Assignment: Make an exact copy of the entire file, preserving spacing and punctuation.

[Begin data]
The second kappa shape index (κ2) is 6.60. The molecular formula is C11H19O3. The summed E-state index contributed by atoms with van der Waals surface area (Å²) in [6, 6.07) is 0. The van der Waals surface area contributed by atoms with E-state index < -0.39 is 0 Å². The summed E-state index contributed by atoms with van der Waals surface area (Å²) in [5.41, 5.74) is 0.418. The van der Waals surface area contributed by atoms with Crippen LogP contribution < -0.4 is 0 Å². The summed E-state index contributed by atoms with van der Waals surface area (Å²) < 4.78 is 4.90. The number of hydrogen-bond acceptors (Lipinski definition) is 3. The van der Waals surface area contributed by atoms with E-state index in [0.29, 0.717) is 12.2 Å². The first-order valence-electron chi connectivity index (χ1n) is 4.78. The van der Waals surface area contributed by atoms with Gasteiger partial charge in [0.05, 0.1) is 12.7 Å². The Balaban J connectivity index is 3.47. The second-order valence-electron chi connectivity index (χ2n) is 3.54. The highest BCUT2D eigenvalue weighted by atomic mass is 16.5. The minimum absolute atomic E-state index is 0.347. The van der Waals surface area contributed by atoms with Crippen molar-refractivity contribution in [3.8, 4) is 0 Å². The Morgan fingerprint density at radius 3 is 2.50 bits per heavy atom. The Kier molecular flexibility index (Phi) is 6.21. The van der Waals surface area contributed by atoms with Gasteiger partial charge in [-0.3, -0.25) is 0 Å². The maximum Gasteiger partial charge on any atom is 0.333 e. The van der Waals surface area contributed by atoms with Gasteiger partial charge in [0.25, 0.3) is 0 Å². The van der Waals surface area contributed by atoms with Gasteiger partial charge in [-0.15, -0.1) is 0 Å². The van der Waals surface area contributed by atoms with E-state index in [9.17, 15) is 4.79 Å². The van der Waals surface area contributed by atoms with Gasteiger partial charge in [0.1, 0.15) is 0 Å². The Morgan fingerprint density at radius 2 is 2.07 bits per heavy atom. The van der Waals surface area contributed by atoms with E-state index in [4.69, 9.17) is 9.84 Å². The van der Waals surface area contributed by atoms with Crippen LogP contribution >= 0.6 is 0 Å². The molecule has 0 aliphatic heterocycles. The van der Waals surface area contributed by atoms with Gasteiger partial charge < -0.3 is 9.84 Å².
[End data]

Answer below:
The second kappa shape index (κ2) is 6.60. The molecular formula is C11H19O3. The summed E-state index contributed by atoms with van der Waals surface area (Å²) in [6, 6.07) is 0. The van der Waals surface area contributed by atoms with E-state index < -0.39 is 0 Å². The summed E-state index contributed by atoms with van der Waals surface area (Å²) in [5.41, 5.74) is 0.418. The van der Waals surface area contributed by atoms with Crippen LogP contribution < -0.4 is 0 Å². The summed E-state index contributed by atoms with van der Waals surface area (Å²) < 4.78 is 4.90. The number of hydrogen-bond acceptors (Lipinski definition) is 3. The van der Waals surface area contributed by atoms with E-state index in [0.29, 0.717) is 12.2 Å². The first-order valence-electron chi connectivity index (χ1n) is 4.78. The van der Waals surface area contributed by atoms with Gasteiger partial charge in [0.05, 0.1) is 12.7 Å². The Balaban J connectivity index is 3.47. The second-order valence-electron chi connectivity index (χ2n) is 3.54. The highest BCUT2D eigenvalue weighted by atomic mass is 16.5. The minimum absolute atomic E-state index is 0.347. The van der Waals surface area contributed by atoms with Crippen molar-refractivity contribution in [3.8, 4) is 0 Å². The Morgan fingerprint density at radius 3 is 2.50 bits per heavy atom. The Kier molecular flexibility index (Phi) is 6.21. The van der Waals surface area contributed by atoms with Gasteiger partial charge in [-0.3, -0.25) is 0 Å². The maximum Gasteiger partial charge on any atom is 0.333 e. The van der Waals surface area contributed by atoms with Gasteiger partial charge in [0.25, 0.3) is 0 Å². The van der Waals surface area contributed by atoms with Gasteiger partial charge in [-0.15, -0.1) is 0 Å². The van der Waals surface area contributed by atoms with E-state index in [9.17, 15) is 4.79 Å². The van der Waals surface area contributed by atoms with Gasteiger partial charge in [0.1, 0.15) is 0 Å². The Morgan fingerprint density at radius 2 is 2.07 bits per heavy atom. The van der Waals surface area contributed by atoms with E-state index in [4.69, 9.17) is 9.84 Å². The van der Waals surface area contributed by atoms with Crippen LogP contribution >= 0.6 is 0 Å². The molecule has 0 aliphatic heterocycles. The van der Waals surface area contributed by atoms with Gasteiger partial charge < -0.3 is 9.84 Å².